The primary purpose of Osprey Acres is to extend Osprey Marsh’s treatment train to remove residual nitrogen and phosphorus from Osprey Marsh’s effluent, and to increase the County’s ability to meet proposed total maximum daily loads (TMDLs) for nutrients discharged into the Indian River Lagoon. Additionally, Osprey Acres serves a secondary purpose by preserving 60+ acres of pristine native upland habitat and by creating 17 acres of aquatic habitat for fish and waterfowl.
Finally, because of its immediate proximity to Osprey Marsh, the site will easily become a very important and popular public education facility for adults and school children, leading to additional pollution reduction by increasing public awareness and education.
Waterbody Impacted: Indian River Lagoon
Osprey Acres is a logical continuation of the Osprey Marsh treatment train. Osprey Marsh is listed as an Indian River County BMAP project: Project IRC-6.
Hiking trails for education, elevated platform, educational kiosk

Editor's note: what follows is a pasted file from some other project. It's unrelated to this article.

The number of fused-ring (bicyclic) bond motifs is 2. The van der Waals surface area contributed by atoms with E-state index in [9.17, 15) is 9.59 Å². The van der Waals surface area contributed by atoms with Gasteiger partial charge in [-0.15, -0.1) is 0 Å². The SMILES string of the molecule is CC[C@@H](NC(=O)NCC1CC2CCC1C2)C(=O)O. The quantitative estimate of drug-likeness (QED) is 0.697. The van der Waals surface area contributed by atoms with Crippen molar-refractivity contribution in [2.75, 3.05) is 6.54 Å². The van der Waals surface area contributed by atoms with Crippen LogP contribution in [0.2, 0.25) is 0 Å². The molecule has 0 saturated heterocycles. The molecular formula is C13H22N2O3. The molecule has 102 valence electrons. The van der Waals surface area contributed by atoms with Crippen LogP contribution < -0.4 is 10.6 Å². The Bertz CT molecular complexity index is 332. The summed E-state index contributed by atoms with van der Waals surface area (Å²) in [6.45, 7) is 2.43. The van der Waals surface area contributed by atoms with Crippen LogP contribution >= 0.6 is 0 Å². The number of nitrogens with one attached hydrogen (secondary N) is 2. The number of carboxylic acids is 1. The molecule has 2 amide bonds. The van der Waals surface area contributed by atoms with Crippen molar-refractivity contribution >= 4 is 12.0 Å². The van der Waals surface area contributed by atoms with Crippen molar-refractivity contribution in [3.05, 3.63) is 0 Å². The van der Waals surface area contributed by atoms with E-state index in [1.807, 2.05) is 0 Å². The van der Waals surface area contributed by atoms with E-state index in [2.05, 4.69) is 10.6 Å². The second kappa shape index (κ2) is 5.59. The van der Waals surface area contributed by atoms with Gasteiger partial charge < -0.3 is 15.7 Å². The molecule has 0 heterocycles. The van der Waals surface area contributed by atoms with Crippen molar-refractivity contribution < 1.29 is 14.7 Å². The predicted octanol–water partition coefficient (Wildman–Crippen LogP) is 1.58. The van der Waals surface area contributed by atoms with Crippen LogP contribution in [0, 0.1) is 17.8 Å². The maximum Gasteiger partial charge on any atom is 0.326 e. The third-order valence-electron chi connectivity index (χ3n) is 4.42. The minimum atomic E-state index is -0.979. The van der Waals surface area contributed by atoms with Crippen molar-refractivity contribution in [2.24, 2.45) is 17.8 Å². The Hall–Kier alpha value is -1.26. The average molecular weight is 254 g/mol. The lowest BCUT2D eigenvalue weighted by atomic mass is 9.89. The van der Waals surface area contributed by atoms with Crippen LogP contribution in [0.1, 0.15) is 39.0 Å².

This project provides a unique opportunity for public education and observation of an operating pollutant removal system using naturally occurring aquatic plants as the primary removal tool, and to show that pollutant removal projects can coexist with nature.
Annual Cost: $100,000
Project Cost & Funding
Total Project Cost: $6,668,424
Total Construction Cost: $3,637,123
The project was presented to the Indian River County Commission, which unanimously approved (5-0) going forward with project design, permitting, construction, and cost-share grant application.
Osprey Acres offers an excellent educational platform for adults and school children through the use of educational walking trails and an elevated platform on the western boundary, where Osprey Marsh’s algal turf scrubber’s operation can be viewed and explained. It is the County’s intent to schedule regular field trips for County school children to Osprey Acres and Osprey Marsh.
Outcomes & Results
Success will be measured by calculating the amounts of nutrients and suspended solids removed by the system. Removals will be determined through water quality sampling of system influent and effluent. Average flow rates will be determined through flow measurements at influent and effluent weir structures. From this data, pounds of nutrients removed per sampling period will be estimated.
Water quality/quantity benefits
Using the draft report and the required percentage reductions from the 2009 Gao report, the County estimated the pounds of nutrients it may be required to remove from current discharges into the Lagoon in order to meet its TMDL requirements: total nitrogen = 114,291 pounds/year and total phosphorus = 18,666 pounds/year.